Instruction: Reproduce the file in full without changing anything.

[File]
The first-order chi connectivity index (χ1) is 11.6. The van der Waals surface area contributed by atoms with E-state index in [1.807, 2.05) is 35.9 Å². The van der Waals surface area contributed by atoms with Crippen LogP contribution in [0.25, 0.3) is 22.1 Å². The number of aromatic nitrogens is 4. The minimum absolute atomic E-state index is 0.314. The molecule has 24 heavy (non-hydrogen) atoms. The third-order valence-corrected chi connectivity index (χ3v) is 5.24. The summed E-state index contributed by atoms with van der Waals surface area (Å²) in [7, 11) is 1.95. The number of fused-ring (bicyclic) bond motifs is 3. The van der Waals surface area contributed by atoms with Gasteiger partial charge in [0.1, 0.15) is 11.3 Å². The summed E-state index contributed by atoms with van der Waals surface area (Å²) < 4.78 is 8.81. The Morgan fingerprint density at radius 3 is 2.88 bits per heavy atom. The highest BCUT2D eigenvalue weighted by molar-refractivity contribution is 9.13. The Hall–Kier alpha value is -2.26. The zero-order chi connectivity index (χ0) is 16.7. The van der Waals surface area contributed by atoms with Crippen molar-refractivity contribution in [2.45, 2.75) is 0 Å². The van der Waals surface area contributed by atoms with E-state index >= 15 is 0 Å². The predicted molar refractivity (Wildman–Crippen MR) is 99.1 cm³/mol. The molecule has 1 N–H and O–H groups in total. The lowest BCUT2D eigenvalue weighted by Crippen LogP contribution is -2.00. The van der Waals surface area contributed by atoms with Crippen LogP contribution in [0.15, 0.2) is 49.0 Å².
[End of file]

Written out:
The first-order chi connectivity index (χ1) is 11.6. The van der Waals surface area contributed by atoms with E-state index in [1.807, 2.05) is 35.9 Å². The van der Waals surface area contributed by atoms with Crippen LogP contribution in [0.25, 0.3) is 22.1 Å². The number of aromatic nitrogens is 4. The minimum absolute atomic E-state index is 0.314. The molecule has 24 heavy (non-hydrogen) atoms. The third-order valence-corrected chi connectivity index (χ3v) is 5.24. The summed E-state index contributed by atoms with van der Waals surface area (Å²) in [7, 11) is 1.95. The number of fused-ring (bicyclic) bond motifs is 3. The van der Waals surface area contributed by atoms with Gasteiger partial charge in [0.1, 0.15) is 11.3 Å². The summed E-state index contributed by atoms with van der Waals surface area (Å²) < 4.78 is 8.81. The Morgan fingerprint density at radius 3 is 2.88 bits per heavy atom. The highest BCUT2D eigenvalue weighted by molar-refractivity contribution is 9.13. The Hall–Kier alpha value is -2.26. The zero-order chi connectivity index (χ0) is 16.7. The van der Waals surface area contributed by atoms with Crippen molar-refractivity contribution in [2.45, 2.75) is 0 Å². The van der Waals surface area contributed by atoms with E-state index >= 15 is 0 Å². The predicted molar refractivity (Wildman–Crippen MR) is 99.1 cm³/mol. The molecule has 1 N–H and O–H groups in total. The lowest BCUT2D eigenvalue weighted by Crippen LogP contribution is -2.00. The van der Waals surface area contributed by atoms with Crippen LogP contribution in [0.15, 0.2) is 49.0 Å².